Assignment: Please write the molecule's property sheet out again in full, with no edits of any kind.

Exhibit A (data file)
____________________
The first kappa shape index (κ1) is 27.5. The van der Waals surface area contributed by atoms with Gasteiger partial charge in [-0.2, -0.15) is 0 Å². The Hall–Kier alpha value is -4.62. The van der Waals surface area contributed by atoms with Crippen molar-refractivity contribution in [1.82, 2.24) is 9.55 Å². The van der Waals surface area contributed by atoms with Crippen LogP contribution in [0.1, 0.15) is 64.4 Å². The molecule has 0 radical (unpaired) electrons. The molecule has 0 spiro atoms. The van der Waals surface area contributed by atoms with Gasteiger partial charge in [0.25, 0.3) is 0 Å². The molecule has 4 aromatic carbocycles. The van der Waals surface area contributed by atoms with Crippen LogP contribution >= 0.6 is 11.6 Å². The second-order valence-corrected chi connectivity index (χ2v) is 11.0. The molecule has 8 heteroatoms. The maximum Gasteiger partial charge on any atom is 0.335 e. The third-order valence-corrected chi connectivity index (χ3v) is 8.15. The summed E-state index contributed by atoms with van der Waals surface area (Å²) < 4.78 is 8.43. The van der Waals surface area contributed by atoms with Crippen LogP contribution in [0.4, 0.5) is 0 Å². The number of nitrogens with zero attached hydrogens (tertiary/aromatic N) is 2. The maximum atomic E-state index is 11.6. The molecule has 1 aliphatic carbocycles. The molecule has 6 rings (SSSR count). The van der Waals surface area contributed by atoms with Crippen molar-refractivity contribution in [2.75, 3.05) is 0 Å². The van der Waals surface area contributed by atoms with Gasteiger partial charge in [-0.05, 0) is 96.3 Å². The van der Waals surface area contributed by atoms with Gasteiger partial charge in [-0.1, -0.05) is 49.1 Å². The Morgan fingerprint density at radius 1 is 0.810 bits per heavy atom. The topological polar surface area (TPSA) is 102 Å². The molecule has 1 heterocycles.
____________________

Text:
The first kappa shape index (κ1) is 27.5. The van der Waals surface area contributed by atoms with Gasteiger partial charge in [-0.2, -0.15) is 0 Å². The Hall–Kier alpha value is -4.62. The van der Waals surface area contributed by atoms with Crippen molar-refractivity contribution in [1.82, 2.24) is 9.55 Å². The van der Waals surface area contributed by atoms with Crippen LogP contribution in [0.1, 0.15) is 64.4 Å². The molecule has 0 radical (unpaired) electrons. The molecule has 0 spiro atoms. The van der Waals surface area contributed by atoms with Gasteiger partial charge in [0.25, 0.3) is 0 Å². The molecule has 4 aromatic carbocycles. The van der Waals surface area contributed by atoms with Crippen LogP contribution >= 0.6 is 11.6 Å². The second-order valence-corrected chi connectivity index (χ2v) is 11.0. The molecule has 8 heteroatoms. The maximum Gasteiger partial charge on any atom is 0.335 e. The third-order valence-corrected chi connectivity index (χ3v) is 8.15. The summed E-state index contributed by atoms with van der Waals surface area (Å²) < 4.78 is 8.43. The van der Waals surface area contributed by atoms with Crippen LogP contribution in [0.4, 0.5) is 0 Å². The number of nitrogens with zero attached hydrogens (tertiary/aromatic N) is 2. The maximum atomic E-state index is 11.6. The molecule has 1 aliphatic carbocycles. The molecule has 6 rings (SSSR count). The van der Waals surface area contributed by atoms with Crippen molar-refractivity contribution in [2.75, 3.05) is 0 Å². The van der Waals surface area contributed by atoms with Gasteiger partial charge in [-0.05, 0) is 96.3 Å². The van der Waals surface area contributed by atoms with Gasteiger partial charge in [-0.1, -0.05) is 49.1 Å². The Morgan fingerprint density at radius 1 is 0.810 bits per heavy atom. The topological polar surface area (TPSA) is 102 Å². The molecule has 1 heterocycles.